If this is in fact the case, then the question is not so simple as whether we ought to discourage posters from spending effort on making incorrect posts (to which the answer would of course be "yes, we ought"), but rather, whether we ought to discourage posters from spending effort. To this, you say:

But there is no virtue in mere effort.

Perhaps there is no "virtue" in effort, but in that case we must ask why "virtue" is the thing we are measuring. If the goal is to maximize, not "virtue", but high-quality posts, then I submit that (all else being equal) having more high-effort posts is more likely to accomplish this than having fewer high-effort posts. Unless your contention is that all else is not equal (perhaps high-effort posts are more likely to contain muddled thinking, and hence more likely to have incorrect conclusions? but it's hard to see why this should be the case a priori), then it seems to me that encouraging posters to put large amounts of effort into their posts is simply a better course of action than discouraging them.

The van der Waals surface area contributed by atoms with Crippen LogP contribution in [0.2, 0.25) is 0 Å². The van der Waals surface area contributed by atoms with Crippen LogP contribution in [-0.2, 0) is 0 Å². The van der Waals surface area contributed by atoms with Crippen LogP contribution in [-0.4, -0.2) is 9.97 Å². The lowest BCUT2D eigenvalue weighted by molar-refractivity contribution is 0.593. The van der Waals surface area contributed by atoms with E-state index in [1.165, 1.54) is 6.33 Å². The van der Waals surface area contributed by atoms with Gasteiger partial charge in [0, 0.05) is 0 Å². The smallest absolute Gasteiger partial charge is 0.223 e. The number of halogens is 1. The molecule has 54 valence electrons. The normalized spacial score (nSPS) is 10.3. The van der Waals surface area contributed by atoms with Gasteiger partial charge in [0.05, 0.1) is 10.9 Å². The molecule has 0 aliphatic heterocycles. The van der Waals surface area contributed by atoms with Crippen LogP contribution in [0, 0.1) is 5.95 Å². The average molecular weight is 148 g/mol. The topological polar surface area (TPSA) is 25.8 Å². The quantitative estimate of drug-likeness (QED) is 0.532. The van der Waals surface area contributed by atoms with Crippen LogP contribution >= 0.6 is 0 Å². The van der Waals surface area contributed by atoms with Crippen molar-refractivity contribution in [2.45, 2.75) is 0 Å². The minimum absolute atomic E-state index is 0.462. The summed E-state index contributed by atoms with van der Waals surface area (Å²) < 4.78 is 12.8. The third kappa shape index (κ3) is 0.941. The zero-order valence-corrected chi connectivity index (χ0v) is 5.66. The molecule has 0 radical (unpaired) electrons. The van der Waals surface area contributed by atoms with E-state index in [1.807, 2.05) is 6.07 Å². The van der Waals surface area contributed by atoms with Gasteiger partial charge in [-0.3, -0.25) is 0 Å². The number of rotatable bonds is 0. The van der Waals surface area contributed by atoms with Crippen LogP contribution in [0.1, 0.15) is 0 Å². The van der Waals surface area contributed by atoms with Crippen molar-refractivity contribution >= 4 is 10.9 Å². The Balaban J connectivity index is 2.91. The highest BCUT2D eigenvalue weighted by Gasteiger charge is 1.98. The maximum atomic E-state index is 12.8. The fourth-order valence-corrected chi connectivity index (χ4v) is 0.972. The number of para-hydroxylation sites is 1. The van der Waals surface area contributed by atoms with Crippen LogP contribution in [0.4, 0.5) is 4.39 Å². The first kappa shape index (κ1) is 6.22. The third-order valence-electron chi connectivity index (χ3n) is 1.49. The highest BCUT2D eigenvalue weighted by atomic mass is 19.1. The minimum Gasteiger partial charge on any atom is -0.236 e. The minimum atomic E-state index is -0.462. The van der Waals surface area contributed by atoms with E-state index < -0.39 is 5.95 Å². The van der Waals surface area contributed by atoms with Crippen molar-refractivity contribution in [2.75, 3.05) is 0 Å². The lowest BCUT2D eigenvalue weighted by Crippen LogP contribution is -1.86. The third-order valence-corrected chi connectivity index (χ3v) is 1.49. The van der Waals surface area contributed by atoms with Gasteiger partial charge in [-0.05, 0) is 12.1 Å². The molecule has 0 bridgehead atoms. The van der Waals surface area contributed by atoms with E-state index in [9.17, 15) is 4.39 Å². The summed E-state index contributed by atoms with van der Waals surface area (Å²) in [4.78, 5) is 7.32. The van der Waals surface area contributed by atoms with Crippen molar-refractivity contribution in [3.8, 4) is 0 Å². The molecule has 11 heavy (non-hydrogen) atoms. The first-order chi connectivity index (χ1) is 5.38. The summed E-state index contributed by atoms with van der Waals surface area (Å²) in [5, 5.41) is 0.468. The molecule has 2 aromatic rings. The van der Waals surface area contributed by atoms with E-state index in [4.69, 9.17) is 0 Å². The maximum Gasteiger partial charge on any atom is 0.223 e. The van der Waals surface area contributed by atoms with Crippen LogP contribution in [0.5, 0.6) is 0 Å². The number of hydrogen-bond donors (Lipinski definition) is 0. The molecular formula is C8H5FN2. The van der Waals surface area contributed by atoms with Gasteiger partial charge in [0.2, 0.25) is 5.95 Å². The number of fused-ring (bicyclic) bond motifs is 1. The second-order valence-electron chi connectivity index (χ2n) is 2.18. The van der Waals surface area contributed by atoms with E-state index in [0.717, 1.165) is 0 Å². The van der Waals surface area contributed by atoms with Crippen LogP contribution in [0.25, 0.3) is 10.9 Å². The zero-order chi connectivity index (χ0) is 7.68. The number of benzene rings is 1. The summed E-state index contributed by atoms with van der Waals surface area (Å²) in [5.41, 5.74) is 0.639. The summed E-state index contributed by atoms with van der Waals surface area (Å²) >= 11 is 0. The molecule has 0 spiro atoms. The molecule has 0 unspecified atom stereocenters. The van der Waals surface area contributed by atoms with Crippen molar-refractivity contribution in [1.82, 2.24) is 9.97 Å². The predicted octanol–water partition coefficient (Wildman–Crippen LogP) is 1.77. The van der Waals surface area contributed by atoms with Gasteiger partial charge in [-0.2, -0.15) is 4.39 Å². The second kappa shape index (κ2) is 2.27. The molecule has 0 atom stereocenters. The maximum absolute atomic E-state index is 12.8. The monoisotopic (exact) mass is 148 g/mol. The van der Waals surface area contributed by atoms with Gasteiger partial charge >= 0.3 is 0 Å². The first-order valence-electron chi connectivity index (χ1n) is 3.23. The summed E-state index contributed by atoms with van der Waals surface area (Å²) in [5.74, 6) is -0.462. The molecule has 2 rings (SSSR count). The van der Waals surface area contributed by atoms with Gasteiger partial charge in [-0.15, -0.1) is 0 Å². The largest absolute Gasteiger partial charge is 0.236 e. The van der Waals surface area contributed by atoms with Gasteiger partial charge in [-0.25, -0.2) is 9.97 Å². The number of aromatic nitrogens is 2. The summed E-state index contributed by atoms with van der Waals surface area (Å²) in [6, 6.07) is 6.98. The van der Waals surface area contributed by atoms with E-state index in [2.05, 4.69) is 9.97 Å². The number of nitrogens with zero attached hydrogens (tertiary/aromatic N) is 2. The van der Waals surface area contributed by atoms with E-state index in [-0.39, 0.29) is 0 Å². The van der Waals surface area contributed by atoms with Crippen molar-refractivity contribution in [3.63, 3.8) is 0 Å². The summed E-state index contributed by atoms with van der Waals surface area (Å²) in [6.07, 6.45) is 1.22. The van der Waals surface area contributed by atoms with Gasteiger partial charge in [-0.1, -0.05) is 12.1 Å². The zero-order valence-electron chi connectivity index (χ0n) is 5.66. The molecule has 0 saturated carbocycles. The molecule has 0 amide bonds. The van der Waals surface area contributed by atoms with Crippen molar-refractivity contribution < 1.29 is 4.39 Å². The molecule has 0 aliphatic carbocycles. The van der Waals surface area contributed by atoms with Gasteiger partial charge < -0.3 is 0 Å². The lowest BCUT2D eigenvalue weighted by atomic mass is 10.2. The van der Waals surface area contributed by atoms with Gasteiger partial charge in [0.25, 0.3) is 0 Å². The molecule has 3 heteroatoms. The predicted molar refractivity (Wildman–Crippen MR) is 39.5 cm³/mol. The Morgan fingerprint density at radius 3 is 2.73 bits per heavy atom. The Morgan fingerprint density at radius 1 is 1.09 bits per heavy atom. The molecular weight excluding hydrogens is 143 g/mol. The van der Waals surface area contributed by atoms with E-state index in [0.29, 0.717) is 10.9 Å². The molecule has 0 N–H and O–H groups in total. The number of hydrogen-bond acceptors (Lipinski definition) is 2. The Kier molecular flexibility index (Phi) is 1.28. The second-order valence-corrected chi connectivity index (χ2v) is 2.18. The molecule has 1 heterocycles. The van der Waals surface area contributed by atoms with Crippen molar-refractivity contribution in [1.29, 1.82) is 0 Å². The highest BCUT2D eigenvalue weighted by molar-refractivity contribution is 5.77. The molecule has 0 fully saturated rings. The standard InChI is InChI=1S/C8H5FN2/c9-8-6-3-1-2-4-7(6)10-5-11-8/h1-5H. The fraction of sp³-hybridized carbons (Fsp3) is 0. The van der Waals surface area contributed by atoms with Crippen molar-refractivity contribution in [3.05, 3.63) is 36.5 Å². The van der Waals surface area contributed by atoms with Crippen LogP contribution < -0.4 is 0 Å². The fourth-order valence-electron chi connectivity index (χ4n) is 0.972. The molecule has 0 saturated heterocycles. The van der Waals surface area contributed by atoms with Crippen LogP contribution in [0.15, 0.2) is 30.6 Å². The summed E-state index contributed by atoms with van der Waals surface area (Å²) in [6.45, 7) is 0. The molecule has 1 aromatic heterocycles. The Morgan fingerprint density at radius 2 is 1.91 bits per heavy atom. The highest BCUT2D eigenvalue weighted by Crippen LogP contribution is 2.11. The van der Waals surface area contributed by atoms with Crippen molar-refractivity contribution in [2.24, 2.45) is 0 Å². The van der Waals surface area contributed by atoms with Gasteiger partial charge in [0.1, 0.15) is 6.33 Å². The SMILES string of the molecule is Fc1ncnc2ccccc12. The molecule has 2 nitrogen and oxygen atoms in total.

And what does it mean to "encourage" or "discourage" a poster? Based on the following part of your comment, it seems that you are taking "discourage" to mean something along the lines of "point out ways in which the post in question is mistaken":

If I post a long, in-depth analysis, which is lovingly illustrated, meticulously referenced, and wrong, and you respond with a one-line comment that points out the way in which my post was wrong, then I have done poorly (and my post ought to be downvoted), while you have done well (and your comment ought to be upvoted).